“The lender asked the developer and his sales team why their final phase wasn’t selling, considering their previous success. ‘Finally, the guy at the end of the table, the sales boss, he says, I’ll give you a really simple answer: ‘there are no more speculators. We’ve got to get the speculators back.’”

From North Shore News. “One house out of every 10 in West Vancouver is owned by foreigners, according to recent data from the federal Canadian Housing Statistics Program. And when it comes to more recent construction, the percentage of foreign ownership is higher – about 15 per cent of all single-detached homes built between 2011 and 2015 are owned by people who don’t declare themselves a resident of Canada for tax purposes.”

“Brent Eilers of Re/Max Masters Realty, who sells in West Vancouver’s luxury real estate market, agrees the numbers presented so far are ‘probably grossly understated as to the reality of what’s going on.'”

“West Vancouver Mayor Mary-Ann Booth said she’s not surprised by the figures. Booth said she and other councillors first began to ask questions about foreign ownership and lobby the province on the issue several years ago.”

“‘Prices were starting to go up dramatically. The community was starting to see a lot of empty houses,’ she said. ‘Vans were showing up with a carload of people looking at houses.'”

“Booth said at the time, she raised the issue with West Vancouver’s Liberal MLA Jordan Sturdy, but was told the province didn’t have any data to support foreign ownership and ‘didn’t think it was a problem.'”

“Measures put in place since then have improved the situation, she said. ‘I think a number of steps have been taken around ensuring transparency so we can get a true picture and around taxes to discourage foreign speculation in real estate,’ she said. ‘These are supposed to be people’s homes. If people want to make investment in real estate they can make it in commercial real estate.'”

“‘This isn’t about keeping people out,’ she said. ‘It’s about encouraging people to build a life and pay taxes and send their kids to school and work here. It’s about ensuring people are paying a fair share of taxes and not using our real estate as a safety deposit box with no contributions to the community.'”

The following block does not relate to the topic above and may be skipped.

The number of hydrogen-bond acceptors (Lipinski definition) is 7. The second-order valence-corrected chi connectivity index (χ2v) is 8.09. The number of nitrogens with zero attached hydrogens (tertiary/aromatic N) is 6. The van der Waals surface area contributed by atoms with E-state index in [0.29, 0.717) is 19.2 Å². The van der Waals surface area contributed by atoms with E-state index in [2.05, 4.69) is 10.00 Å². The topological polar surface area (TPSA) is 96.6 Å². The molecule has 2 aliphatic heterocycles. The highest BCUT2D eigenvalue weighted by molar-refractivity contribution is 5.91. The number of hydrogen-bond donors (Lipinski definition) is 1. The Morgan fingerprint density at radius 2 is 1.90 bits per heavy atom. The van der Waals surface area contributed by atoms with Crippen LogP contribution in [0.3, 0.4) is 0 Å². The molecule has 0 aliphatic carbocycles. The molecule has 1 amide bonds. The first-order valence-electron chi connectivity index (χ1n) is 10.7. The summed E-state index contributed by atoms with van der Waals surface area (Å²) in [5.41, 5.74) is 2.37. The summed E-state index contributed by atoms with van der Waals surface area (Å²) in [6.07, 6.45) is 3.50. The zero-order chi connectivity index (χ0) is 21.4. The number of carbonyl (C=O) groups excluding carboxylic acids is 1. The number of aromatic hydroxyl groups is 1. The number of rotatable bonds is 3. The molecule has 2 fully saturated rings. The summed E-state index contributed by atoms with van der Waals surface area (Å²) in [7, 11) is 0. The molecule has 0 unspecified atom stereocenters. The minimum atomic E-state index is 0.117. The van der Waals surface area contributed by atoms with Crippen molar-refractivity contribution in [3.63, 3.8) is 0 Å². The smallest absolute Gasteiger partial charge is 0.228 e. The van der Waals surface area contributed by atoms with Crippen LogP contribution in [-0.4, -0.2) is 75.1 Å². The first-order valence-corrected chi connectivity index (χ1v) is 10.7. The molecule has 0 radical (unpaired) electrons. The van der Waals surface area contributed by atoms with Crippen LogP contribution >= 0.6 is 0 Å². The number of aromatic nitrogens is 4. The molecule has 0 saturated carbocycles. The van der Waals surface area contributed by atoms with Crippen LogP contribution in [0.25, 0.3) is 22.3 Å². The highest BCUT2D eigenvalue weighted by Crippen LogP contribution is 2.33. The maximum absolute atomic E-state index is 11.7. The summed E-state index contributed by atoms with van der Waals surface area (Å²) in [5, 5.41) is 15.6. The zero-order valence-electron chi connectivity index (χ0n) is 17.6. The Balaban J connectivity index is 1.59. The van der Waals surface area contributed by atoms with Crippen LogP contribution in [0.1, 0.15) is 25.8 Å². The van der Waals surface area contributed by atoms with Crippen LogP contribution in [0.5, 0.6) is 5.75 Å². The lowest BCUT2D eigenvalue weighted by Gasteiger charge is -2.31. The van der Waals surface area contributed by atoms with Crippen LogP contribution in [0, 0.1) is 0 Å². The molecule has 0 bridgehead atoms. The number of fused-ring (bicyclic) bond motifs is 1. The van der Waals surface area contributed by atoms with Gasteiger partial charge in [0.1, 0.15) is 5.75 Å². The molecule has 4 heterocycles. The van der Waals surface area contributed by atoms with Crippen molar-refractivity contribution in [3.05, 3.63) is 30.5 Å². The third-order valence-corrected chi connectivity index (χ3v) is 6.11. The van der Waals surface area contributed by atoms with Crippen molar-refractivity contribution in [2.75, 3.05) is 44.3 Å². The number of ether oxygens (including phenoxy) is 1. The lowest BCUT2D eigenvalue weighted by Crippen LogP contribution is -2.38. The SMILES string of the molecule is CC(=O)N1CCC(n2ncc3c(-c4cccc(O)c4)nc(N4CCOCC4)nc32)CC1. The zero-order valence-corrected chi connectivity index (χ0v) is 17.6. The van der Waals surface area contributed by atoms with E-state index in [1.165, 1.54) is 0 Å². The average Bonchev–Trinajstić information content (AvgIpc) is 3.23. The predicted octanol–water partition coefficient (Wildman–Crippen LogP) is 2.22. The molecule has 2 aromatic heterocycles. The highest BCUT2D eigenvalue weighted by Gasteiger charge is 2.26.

This Post Has 28 Comments
  1. What will make the housing boom go bust? ‘Greed’

    Shelley Youngblut
    Published April 14, 2012
    Updated May 8, 2018

    ‘Undeterred by naysayers – you try convincing folks back then that not only were home prices going to plummet, but the fall would bring with it a tsunami of financial pain – Mr. Jones kept posting daily roundups of news stories culled from every corner of the U.S., as well as Canada, Japan, Europe, Australia and China, with readers from around the world adding comments about what was happening in their local housing markets.’

    ‘Almost eight years later, Mr. Jones is still uncovering signs that the real-estate mania is far from over, and news reports from Canada are making on to his blog with unsettling regularity. A self-styled professional skeptic, he maintains that the fallout from the housing bubble is far from over.’

    ‘You’ve been posting a lot of stories recently about the Toronto and Vancouver real-estate markets. When you look at Canada right now, what parallels do you see between where we’re at and where the U.S. was when its housing bubble burst?’

    ‘From what I can tell, the condo markets in Toronto and Vancouver are even crazier. Prices are still going up and the participation of so many foreign investors is indicative of a more vulnerable market than in, for example, Miami in 2004. And that was a complete disaster.’

    ‘Speculation isn’t a sign of strength – it’s a sign of weakness. I’ve read that in Toronto there are Chinese investors buying entire floors of condos. That’s clearly speculative, and those people will be the first to walk when things fall apart.’

    https://www.theglobeandmail.com/real-estate/what-will-make-the-housing-boom-go-bust-greed/article4100579/

    1. After this article ran, this little get together was recorded:

      What if it’s not a bubble? – Real Estate Marketer Bob Rennie addresses UDI – Part 1

      ‘Published on May 22, 2012
      Leading Vancouver Real Estate Marketer, Bob Rennie, responds to recent public discourse of a ‘bubble’ in the Vancouver housing market. Mr Rennie’s speech to over 900 members of the Urban Development Institute was given on 17 May 2012 at Fairmont Hotel Vancouver.’

      https://www.youtube.com/watch?v=NCSIg51DLDk

      The ‘public discourse of a ‘bubble’ was mostly this G and M article I posted. Of course Bob “the biggest asshole in Canada” Rennie was basically scolding the paper for daring to mention a bubble. And who was the biggest money raiser for the Liberal party?

      Condo King Bob Rennie’s abdication as chief Liberal fundraiser raises …
      https://biv.com/article/2017/01/condo-king-bob-rennies-abdication-chief-liberal-fu

      Jan 11, 2017 – If money is the necessary oxygen for a political campaign, Bob Rennie has been the life-saving tank for the BC Liberals.
      Bob Rennie to step down as B.C. Liberals’ head fundraiser – The …